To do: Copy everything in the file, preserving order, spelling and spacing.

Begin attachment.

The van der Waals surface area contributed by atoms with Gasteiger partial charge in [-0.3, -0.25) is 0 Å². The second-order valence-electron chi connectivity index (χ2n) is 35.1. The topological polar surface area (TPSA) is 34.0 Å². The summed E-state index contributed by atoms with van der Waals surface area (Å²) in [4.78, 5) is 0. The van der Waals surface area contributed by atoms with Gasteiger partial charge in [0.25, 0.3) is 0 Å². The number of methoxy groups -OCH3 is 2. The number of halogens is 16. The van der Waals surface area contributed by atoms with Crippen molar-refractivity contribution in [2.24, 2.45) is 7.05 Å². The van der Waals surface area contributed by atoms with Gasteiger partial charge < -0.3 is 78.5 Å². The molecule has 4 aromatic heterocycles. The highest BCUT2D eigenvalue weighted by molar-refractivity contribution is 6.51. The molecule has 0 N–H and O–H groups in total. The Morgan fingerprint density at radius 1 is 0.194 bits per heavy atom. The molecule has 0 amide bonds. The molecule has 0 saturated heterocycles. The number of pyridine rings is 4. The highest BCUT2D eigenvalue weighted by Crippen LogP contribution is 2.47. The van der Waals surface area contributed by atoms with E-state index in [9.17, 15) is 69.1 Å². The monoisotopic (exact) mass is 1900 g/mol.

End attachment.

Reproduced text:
The van der Waals surface area contributed by atoms with Gasteiger partial charge in [-0.3, -0.25) is 0 Å². The second-order valence-electron chi connectivity index (χ2n) is 35.1. The topological polar surface area (TPSA) is 34.0 Å². The summed E-state index contributed by atoms with van der Waals surface area (Å²) in [4.78, 5) is 0. The van der Waals surface area contributed by atoms with Gasteiger partial charge in [0.25, 0.3) is 0 Å². The number of methoxy groups -OCH3 is 2. The number of halogens is 16. The van der Waals surface area contributed by atoms with Crippen molar-refractivity contribution in [2.24, 2.45) is 7.05 Å². The van der Waals surface area contributed by atoms with Gasteiger partial charge < -0.3 is 78.5 Å². The molecule has 4 aromatic heterocycles. The highest BCUT2D eigenvalue weighted by molar-refractivity contribution is 6.51. The molecule has 0 N–H and O–H groups in total. The Morgan fingerprint density at radius 1 is 0.194 bits per heavy atom. The molecule has 0 amide bonds. The molecule has 0 saturated heterocycles. The number of pyridine rings is 4. The highest BCUT2D eigenvalue weighted by Crippen LogP contribution is 2.47. The van der Waals surface area contributed by atoms with E-state index in [9.17, 15) is 69.1 Å². The monoisotopic (exact) mass is 1900 g/mol.